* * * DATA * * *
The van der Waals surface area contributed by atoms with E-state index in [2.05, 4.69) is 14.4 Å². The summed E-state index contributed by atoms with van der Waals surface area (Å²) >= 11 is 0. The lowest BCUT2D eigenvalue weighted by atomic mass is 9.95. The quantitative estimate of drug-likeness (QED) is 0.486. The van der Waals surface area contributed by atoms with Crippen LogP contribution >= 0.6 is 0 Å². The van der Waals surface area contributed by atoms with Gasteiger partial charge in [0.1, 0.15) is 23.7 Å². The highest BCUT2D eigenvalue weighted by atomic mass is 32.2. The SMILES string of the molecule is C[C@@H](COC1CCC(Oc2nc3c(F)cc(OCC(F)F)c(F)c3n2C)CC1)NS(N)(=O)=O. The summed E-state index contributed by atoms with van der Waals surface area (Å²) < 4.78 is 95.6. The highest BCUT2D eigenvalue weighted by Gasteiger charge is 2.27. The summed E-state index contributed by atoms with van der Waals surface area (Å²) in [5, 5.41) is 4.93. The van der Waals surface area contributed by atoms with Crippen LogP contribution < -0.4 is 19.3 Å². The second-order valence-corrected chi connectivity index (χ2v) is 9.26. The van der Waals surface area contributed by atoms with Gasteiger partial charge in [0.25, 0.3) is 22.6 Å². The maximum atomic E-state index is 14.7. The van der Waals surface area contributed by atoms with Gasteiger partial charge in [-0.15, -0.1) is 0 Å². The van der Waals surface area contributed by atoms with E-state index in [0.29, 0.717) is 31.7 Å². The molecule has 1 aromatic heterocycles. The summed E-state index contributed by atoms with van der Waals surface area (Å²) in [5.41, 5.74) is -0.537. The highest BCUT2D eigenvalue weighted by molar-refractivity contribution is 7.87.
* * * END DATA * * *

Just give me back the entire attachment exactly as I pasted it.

The van der Waals surface area contributed by atoms with E-state index in [2.05, 4.69) is 14.4 Å². The summed E-state index contributed by atoms with van der Waals surface area (Å²) >= 11 is 0. The lowest BCUT2D eigenvalue weighted by atomic mass is 9.95. The quantitative estimate of drug-likeness (QED) is 0.486. The van der Waals surface area contributed by atoms with Crippen LogP contribution >= 0.6 is 0 Å². The van der Waals surface area contributed by atoms with Gasteiger partial charge in [0.1, 0.15) is 23.7 Å². The highest BCUT2D eigenvalue weighted by atomic mass is 32.2. The SMILES string of the molecule is C[C@@H](COC1CCC(Oc2nc3c(F)cc(OCC(F)F)c(F)c3n2C)CC1)NS(N)(=O)=O. The summed E-state index contributed by atoms with van der Waals surface area (Å²) < 4.78 is 95.6. The highest BCUT2D eigenvalue weighted by Gasteiger charge is 2.27. The summed E-state index contributed by atoms with van der Waals surface area (Å²) in [5, 5.41) is 4.93. The van der Waals surface area contributed by atoms with Crippen LogP contribution < -0.4 is 19.3 Å². The second-order valence-corrected chi connectivity index (χ2v) is 9.26. The van der Waals surface area contributed by atoms with Gasteiger partial charge in [0.25, 0.3) is 22.6 Å². The maximum atomic E-state index is 14.7. The van der Waals surface area contributed by atoms with Gasteiger partial charge in [-0.15, -0.1) is 0 Å². The van der Waals surface area contributed by atoms with E-state index in [0.29, 0.717) is 31.7 Å². The molecule has 1 aromatic heterocycles. The summed E-state index contributed by atoms with van der Waals surface area (Å²) in [5.41, 5.74) is -0.537. The highest BCUT2D eigenvalue weighted by molar-refractivity contribution is 7.87.